Last year the Department of Transportation (DOT) sensibly delayed a held-over Obama regulation that would have mandated an expensive, obsolete technology called dedicated short-range communication in all new cars and trucks sold in America.The Obama rule, according to its own cost estimate, would have imposed total costs of $108 billion and raised the price of every new car by about $300—for a technology that has already been made obsolete by rapidly advancing developments including a shift toward commercial cellular and sensor-based approaches to vehicle safety.
Worse, DOT use of this spectrum, the 5.9 GHz band, prevents it from being reallocated by the Federal Communications Commission (FCC).The band is adjacent to existing Wi-Fi spectrum, and opening it up would allow high-speed gigabit Wi-Fi on a large scale.With Wi-Fi demand growing rapidly, this additional spectrum is needed to keep this ubiquitous technology working smoothly and to reach higher speeds.
In a rare moment of bipartisan agreement at the FCC, Democratic Commissioner Jessica Rosenworcel and Republican Commissioner Michael O’Rielly noted in a 2016 joint statement: “We believe this slice of spectrum provides the best near-term opportunity for promoting innovation and expanding current offerings, such as Wi-Fi. That’s because combining the airwaves in this band with those already available for unlicensed use nearby could mean increased capacity, reduced congestion, and higher speeds.”
Unfortunately, despite widespread reports that DOT was going to not just withdraw the Obama rule but relinquish the spectrum as well, they have not yet done so.In fact, the rulemaking remains open—albeit redesignated as long-term, meaning no action within the next year—and is still listed in the agency’s March 2018 significant rulemaking report.
And in what could be indicative of a jurisdictional turf battle, DOT stated in November: “DOT hopes to use the dedicated spectrum for transportation lifesaving technologies.”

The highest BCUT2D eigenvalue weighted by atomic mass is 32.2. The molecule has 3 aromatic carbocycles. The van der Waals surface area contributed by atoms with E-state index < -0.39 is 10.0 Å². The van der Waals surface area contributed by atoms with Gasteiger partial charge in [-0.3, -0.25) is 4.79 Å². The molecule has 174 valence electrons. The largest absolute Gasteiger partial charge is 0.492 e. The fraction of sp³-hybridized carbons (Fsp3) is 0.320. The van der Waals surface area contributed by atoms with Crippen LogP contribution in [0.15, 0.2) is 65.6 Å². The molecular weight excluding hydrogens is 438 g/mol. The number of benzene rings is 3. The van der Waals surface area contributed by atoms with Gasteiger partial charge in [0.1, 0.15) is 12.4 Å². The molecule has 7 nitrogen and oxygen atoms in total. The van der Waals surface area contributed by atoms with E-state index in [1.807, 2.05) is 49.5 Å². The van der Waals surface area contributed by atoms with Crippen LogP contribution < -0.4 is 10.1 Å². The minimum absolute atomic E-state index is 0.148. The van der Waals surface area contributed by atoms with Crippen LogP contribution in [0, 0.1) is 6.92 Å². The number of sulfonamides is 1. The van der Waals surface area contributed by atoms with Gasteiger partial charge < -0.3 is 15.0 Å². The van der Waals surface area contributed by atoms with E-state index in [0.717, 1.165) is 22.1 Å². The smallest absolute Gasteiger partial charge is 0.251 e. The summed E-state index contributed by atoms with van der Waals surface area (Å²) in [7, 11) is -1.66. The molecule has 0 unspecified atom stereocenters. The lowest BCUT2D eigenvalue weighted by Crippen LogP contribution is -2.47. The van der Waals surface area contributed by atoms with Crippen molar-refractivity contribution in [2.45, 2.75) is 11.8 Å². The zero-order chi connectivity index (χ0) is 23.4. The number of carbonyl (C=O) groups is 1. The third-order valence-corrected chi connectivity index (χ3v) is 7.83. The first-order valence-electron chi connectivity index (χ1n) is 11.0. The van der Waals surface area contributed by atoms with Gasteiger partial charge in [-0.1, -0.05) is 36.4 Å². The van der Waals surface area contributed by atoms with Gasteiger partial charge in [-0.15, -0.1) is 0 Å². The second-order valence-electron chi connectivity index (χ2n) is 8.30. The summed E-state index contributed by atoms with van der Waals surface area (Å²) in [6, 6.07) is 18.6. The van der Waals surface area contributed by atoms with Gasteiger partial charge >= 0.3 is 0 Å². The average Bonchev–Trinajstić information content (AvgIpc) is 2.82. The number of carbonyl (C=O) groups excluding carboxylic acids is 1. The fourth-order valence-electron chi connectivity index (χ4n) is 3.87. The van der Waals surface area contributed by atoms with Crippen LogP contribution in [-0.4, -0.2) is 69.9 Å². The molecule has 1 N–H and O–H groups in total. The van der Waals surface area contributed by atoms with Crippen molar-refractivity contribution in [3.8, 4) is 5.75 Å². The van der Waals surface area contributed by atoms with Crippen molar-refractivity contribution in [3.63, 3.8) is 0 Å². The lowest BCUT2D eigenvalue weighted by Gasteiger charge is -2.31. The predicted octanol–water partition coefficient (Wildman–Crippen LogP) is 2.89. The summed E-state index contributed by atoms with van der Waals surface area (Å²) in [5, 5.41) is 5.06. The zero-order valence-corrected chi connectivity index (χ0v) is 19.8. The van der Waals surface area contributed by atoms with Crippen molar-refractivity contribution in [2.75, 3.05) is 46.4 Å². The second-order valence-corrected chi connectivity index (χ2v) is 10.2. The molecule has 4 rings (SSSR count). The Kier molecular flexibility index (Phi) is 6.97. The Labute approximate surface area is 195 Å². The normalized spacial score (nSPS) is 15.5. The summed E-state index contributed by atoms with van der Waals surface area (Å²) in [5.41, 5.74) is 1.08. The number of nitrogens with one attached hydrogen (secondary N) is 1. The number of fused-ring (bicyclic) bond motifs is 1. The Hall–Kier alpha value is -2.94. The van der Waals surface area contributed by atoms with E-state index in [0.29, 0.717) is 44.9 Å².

Of course, vehicle safety is understandably the top priority at DOT—but they have already indefinitely delayed the Obama administration’s expensive technology mandate and are now reserving spectrum only on the hypothetical possibility that it may have a safety use in the future.Even though the particular spectrum they are reserving is ideally suited for Wi-Fi use.
There is a straightforward solution.The FCC should open the 5.9 GHz band to general unlicensed use, while committing to work with the DOT to identify an alternative spectrum band for automotive safety use in the event that technology develops that requires dedicated spectrum.
Given the rapid developments of cellular capabilities—manufacturers notably weighed in with the DOT that they prefer a technology called Cellular-V2X over DSRC—as well as sensor-based technologies being rapidly developed as part of the autonomous vehicle investment boom—it is entirely possible that no dedicated spectrum will ever be needed.But reassurance from the FCC that if it is needed, a suitable band will be reserved would smooth over any turf concerns that may be preventing DOT from finally closing the book on the Obama administration’s misguided approach.
In the meantime, the country’s nearly insatiable demand for Wi-Fi in our homes, offices, and just about everywhere else can be met by opening the best spectrum available—5.9 GHz—rather than waiting because of a talking car law passed in the Internet Dark Ages of 1999.